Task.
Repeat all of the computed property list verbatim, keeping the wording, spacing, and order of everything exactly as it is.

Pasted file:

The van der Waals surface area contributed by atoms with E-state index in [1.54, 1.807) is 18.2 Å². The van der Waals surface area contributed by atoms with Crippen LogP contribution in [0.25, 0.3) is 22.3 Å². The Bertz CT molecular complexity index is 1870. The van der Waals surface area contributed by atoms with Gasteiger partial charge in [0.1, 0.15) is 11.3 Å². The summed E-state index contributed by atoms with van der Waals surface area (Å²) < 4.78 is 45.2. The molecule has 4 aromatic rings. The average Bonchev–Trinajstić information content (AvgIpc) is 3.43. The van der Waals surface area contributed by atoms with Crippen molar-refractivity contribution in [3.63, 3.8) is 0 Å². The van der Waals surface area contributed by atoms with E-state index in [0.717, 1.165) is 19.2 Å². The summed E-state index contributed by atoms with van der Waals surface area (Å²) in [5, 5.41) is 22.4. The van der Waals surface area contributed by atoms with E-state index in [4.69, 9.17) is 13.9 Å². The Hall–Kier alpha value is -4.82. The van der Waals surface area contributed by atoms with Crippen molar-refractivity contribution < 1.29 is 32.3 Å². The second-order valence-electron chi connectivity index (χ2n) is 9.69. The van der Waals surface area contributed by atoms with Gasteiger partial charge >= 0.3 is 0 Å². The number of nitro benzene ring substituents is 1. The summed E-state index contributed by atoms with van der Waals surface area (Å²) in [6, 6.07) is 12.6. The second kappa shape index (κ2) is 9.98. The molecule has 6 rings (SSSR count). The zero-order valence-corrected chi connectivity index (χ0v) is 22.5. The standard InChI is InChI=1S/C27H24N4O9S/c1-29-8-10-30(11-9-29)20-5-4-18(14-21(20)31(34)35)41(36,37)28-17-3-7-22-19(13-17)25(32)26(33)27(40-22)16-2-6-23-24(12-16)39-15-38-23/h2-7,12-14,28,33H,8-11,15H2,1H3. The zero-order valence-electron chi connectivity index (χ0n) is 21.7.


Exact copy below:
The van der Waals surface area contributed by atoms with E-state index in [1.54, 1.807) is 18.2 Å². The van der Waals surface area contributed by atoms with Crippen LogP contribution in [0.25, 0.3) is 22.3 Å². The Bertz CT molecular complexity index is 1870. The van der Waals surface area contributed by atoms with Gasteiger partial charge in [0.1, 0.15) is 11.3 Å². The summed E-state index contributed by atoms with van der Waals surface area (Å²) < 4.78 is 45.2. The molecule has 4 aromatic rings. The average Bonchev–Trinajstić information content (AvgIpc) is 3.43. The van der Waals surface area contributed by atoms with Crippen molar-refractivity contribution in [3.63, 3.8) is 0 Å². The van der Waals surface area contributed by atoms with E-state index in [0.717, 1.165) is 19.2 Å². The summed E-state index contributed by atoms with van der Waals surface area (Å²) in [5, 5.41) is 22.4. The van der Waals surface area contributed by atoms with E-state index in [4.69, 9.17) is 13.9 Å². The Hall–Kier alpha value is -4.82. The van der Waals surface area contributed by atoms with Crippen molar-refractivity contribution < 1.29 is 32.3 Å². The second-order valence-electron chi connectivity index (χ2n) is 9.69. The van der Waals surface area contributed by atoms with Gasteiger partial charge >= 0.3 is 0 Å². The number of nitro benzene ring substituents is 1. The summed E-state index contributed by atoms with van der Waals surface area (Å²) in [6, 6.07) is 12.6. The second kappa shape index (κ2) is 9.98. The molecule has 6 rings (SSSR count). The zero-order valence-corrected chi connectivity index (χ0v) is 22.5. The standard InChI is InChI=1S/C27H24N4O9S/c1-29-8-10-30(11-9-29)20-5-4-18(14-21(20)31(34)35)41(36,37)28-17-3-7-22-19(13-17)25(32)26(33)27(40-22)16-2-6-23-24(12-16)39-15-38-23/h2-7,12-14,28,33H,8-11,15H2,1H3. The zero-order valence-electron chi connectivity index (χ0n) is 21.7.